* TSX up 43.82 points, or 0.34 percent, 12,945.81
* Eight of the 10 main sectors higher
* Banks climb on earnings, dividend expectations
By Solarina Ho
TORONTO, Nov 25 (Reuters) - Toronto’s main stock index finished higher on Thursday as expectations for a healthy bank earnings season, starting next week, buoyed financial issues.
Royal Bank of Canada (RY.TO) was among the biggest gainers, advancing 0.6 percent, to C$55.29. Toronto-Dominion Bank (TD.TO) rose 0.67 percent to C$75.31. All of the major banks were higher, lifting the influential financial group 0.58 percent.
“There is speculation that maybe one or two of (the banks) might even announce a dividend increase. That probably is what is spurring that sector,” said Fred Ketchen, director of equity trading at ScotiaMcLeod.
The Toronto Stock Exchange’s S&P/TSX composite index .GSPTSE rose 43.82 points, or 0.34 percent, to 12,945.81.
“The market is reacting a little bit to some firmness in plans in Europe, but clearly we’re looking for direction tomorrow,” said Paul Taylor, chief investment officer at BMO Harris Investment Management Inc.
With Wall Street closed for the U.S. Thanksgiving holiday, trading was quiet.
Eight of the 10 main sectors advanced. Consumer staples was down 0.2 percent while healthcare issues fell 0.31 percent.
The energy sector rose 0.3 percent in tandem with oil prices, which edged higher on the back of a softer U.S. dollar. [O/R] Suncor Energy (SU.TO) was up 0.47 percent at C$34.55 while Nexen Inc NXY.TO gained 1 percent to C$21.44.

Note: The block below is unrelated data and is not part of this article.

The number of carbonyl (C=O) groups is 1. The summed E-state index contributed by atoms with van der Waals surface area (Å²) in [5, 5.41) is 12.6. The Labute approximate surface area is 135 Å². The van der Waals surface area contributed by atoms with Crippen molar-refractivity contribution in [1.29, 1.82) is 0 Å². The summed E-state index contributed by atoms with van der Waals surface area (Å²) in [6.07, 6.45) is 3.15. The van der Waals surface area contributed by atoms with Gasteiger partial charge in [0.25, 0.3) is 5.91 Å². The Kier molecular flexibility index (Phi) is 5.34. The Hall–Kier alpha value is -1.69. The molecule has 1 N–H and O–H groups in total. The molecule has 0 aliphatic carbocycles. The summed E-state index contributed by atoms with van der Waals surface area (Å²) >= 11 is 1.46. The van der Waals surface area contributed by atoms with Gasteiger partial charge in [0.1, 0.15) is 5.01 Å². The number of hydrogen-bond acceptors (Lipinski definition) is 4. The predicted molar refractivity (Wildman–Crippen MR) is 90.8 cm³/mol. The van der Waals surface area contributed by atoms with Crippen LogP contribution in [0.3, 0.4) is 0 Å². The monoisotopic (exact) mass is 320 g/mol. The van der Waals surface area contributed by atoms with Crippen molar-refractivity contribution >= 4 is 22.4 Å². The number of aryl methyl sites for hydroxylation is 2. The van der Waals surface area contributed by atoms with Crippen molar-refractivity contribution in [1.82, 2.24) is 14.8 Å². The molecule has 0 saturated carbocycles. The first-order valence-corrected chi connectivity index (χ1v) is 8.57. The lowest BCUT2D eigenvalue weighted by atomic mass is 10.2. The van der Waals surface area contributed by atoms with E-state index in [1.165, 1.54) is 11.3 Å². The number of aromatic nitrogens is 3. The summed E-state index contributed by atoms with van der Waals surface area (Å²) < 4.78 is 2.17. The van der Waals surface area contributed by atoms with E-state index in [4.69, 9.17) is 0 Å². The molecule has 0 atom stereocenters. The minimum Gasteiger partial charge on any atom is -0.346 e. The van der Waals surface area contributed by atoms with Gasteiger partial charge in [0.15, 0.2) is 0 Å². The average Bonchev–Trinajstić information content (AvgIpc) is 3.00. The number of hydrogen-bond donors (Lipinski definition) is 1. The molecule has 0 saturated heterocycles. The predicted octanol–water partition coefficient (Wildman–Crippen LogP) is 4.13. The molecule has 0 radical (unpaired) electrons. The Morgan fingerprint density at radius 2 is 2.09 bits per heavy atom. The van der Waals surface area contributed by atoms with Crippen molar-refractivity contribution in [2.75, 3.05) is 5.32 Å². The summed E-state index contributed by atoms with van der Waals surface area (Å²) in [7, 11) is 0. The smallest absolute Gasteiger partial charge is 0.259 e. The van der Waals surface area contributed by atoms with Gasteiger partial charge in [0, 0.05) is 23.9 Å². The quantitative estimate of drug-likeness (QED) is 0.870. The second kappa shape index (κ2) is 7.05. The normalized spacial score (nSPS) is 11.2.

Gold prices were mostly unchanged, leaving gold miners without solid direction. [GOL/] Barrick Gold’s (ABX.TO) 1.07 percent rise to C$52.11 helped lift the materials sector 0.14 percent. Tempering the gains was a 0.24 percent drop by Goldcorp (G.TO), which finished at C$46.20.
Overseas, Ireland’s government expressed confidence it would be able to pass the toughest budget in the country’s history despite an expected by-election defeat. Dublin’s efforts to cut the worst deficit in Europe will form the basis of an 85 billion euro bailout from the IMF and the EU.
But ongoing concerns over whether other euro zone members such as Portugal could manage their debt continued to weigh. Earlier this year, Greece received a 110 billion euro bailout. [ID:nLDE6AO1Y5] [ID:nLDE6AO0N8]
“It’s a broad issue ... the concern is that an isolated situation in Greece is becoming something more pervasive,” said Taylor. “I’m just surprised the clouds were not darker.”
In individual issues, Tim Hortons THI.TO, which said it was refinancing $100 million of maturing debt, was the lead decliner, sliding 1.43 percent to C$40.54. It has been trading at all time highs in recent sessions. [ID:nN25280805]
($1=$1.01 Canadian) (Editing by Rob Wilson)